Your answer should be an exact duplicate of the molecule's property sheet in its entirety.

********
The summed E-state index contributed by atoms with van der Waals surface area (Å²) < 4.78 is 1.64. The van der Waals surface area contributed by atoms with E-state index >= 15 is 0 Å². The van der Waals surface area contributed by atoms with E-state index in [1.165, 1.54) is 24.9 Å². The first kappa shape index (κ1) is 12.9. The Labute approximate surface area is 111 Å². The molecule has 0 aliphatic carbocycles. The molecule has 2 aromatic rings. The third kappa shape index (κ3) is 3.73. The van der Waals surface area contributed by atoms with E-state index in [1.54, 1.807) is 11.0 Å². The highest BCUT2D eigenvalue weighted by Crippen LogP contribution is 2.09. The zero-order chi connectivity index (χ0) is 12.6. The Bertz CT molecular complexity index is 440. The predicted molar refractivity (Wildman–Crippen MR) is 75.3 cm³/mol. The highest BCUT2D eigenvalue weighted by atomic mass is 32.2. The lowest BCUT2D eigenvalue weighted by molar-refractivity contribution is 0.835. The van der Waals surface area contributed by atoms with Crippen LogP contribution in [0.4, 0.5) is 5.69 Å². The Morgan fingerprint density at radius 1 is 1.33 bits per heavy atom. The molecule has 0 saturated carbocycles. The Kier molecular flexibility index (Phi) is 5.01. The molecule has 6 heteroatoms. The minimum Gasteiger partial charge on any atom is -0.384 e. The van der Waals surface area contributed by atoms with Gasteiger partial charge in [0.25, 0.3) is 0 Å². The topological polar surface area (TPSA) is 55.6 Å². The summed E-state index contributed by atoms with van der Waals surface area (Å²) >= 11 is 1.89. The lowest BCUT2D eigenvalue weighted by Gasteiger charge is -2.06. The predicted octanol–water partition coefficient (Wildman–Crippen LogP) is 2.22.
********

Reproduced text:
The summed E-state index contributed by atoms with van der Waals surface area (Å²) < 4.78 is 1.64. The van der Waals surface area contributed by atoms with E-state index >= 15 is 0 Å². The van der Waals surface area contributed by atoms with E-state index in [1.165, 1.54) is 24.9 Å². The first kappa shape index (κ1) is 12.9. The Labute approximate surface area is 111 Å². The molecule has 0 aliphatic carbocycles. The molecule has 2 aromatic rings. The third kappa shape index (κ3) is 3.73. The van der Waals surface area contributed by atoms with E-state index in [1.54, 1.807) is 11.0 Å². The highest BCUT2D eigenvalue weighted by Crippen LogP contribution is 2.09. The zero-order chi connectivity index (χ0) is 12.6. The Bertz CT molecular complexity index is 440. The predicted molar refractivity (Wildman–Crippen MR) is 75.3 cm³/mol. The highest BCUT2D eigenvalue weighted by atomic mass is 32.2. The lowest BCUT2D eigenvalue weighted by molar-refractivity contribution is 0.835. The van der Waals surface area contributed by atoms with Crippen LogP contribution in [0.4, 0.5) is 5.69 Å². The Morgan fingerprint density at radius 1 is 1.33 bits per heavy atom. The molecule has 0 saturated carbocycles. The Kier molecular flexibility index (Phi) is 5.01. The molecule has 6 heteroatoms. The minimum Gasteiger partial charge on any atom is -0.384 e. The van der Waals surface area contributed by atoms with Gasteiger partial charge in [0.25, 0.3) is 0 Å². The topological polar surface area (TPSA) is 55.6 Å². The summed E-state index contributed by atoms with van der Waals surface area (Å²) >= 11 is 1.89. The lowest BCUT2D eigenvalue weighted by Gasteiger charge is -2.06. The predicted octanol–water partition coefficient (Wildman–Crippen LogP) is 2.22.